What I have told you is general. It is applied in a multitude of ways, and must be thought of as a guide and not a series of hard and fast rules. It may sound complicated, but after you are accustomed to it, it is not. It permits a rapid result. The evidence is the great quantity of work that was done by these painters in relatively short periods of time.

That is my way of working. Everyone has his own preferences and finds his own answers. It has given me a much larger scope in what I am able to do, and hopefully allows my work to evolve and inspire as time goes on.

I have brought a few examples of what I have been talking about, and we can talk about them now.

The Window

One of my father’s original works from the New York series, The Window by Bernard Safran, oil on masonite, June 1970.

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Can you see the difference? how my father’s work changed: illustration vs fine art

PART 1 – My Dad’s Illustrations from the 1950s

In this post I want to point out how my father’s illustrations are so different from his later works because sometimes I think people don’t recognize that he went from being a commercial illustrator to being a fine artist… both forms are representational you may say, so what’s the difference?  – well I’d like you to look more closely at the work and I’ll try to show you if I may…

In this post I’m going to concentrate on the commercial work that he did after graduating from Pratt Institute during the years 1947 to 1957. During this time he did a broad range of works from illustrating a children’s bible to making a giant billboard for beer.

Bernard Safran accounts ledger for illustration work

This shows some of the entries in my Dad’s accounts ledger for illustration work from 1953 – note how many jobs he had and how little he made for each (this just shows 2 publishing companies, there are many many more for the year).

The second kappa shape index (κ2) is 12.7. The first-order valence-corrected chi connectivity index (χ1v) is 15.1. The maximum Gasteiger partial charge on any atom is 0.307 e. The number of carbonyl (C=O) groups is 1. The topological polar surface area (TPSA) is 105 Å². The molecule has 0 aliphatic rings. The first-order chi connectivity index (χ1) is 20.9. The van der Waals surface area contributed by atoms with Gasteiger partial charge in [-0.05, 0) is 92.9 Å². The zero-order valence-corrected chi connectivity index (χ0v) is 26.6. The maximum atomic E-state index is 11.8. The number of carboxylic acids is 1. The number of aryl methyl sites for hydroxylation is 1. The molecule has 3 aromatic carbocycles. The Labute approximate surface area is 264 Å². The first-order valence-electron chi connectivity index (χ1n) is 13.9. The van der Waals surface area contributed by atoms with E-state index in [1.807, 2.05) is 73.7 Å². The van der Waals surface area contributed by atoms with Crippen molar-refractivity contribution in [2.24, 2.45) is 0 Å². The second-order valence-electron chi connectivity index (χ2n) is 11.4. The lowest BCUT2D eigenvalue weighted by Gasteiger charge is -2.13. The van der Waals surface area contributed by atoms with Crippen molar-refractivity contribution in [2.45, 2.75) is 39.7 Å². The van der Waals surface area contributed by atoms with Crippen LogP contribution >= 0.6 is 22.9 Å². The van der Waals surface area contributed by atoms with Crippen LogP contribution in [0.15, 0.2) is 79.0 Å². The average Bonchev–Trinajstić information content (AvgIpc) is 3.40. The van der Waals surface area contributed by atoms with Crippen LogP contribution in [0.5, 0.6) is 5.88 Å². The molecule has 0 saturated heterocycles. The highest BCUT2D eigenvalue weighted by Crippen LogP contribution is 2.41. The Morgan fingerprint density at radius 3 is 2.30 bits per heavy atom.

I’ve already written about his disillusionment with the industry and his desire to do more fulfilling work – leading him to take 6 months off in 1956 to study the Old Masters and refine his eye and technique.

One of the things he found so difficult to accept was the fact that he had to work within a very limited range of artistic interpretation – meeting the publishers demands for content, colors and often the layouts. So the desired final work had to satisfy the publisher not the artist.

1950s bra ad borrowed from - http://www.vavoomvintageblog.com/2013/04/for-love-of-bullet-bras.html

Ah – the 1950s when men were men and women had really tiny waists and pointy boobs.
This is NOT by my Dad – I’ve included it because I want you to think about the 1950s and how there is a very definite look to the time period. And if you look at this art you’ll notice some very clear stylistic points (no pun intended) that resonate in my father’s work from the 1950s – have a look specifically at the sylization, the limited color palette, and the weirdly fake loving couple and notice its not at all “painterly“.
1950s bra ad

The illustrations had to be current and meet the style of the day – 1950s all the way. Even the brushstrokes had to fit into the current trends with a certain coarseness – the whole piece had to be marketable to the 1950s audience… representing a certain idealized plastic quality to life.

Further limitations were placed on him, especially when he was doing Pulp Fiction covers (see my earlier post) – he had to be careful of the moral codes restricting certain sexy depictions but at the same time make the paintings as trashy as possible – so tree branches had to be covering just the right areas of a naked woman; shirts could only be open on certain parts of the torso; no nipples could be showing, and so on. The Pulp publishers pushed him to work to the limit of the prohibitions and in many cases made him re do layouts and compositions repeatedly to meet their demands.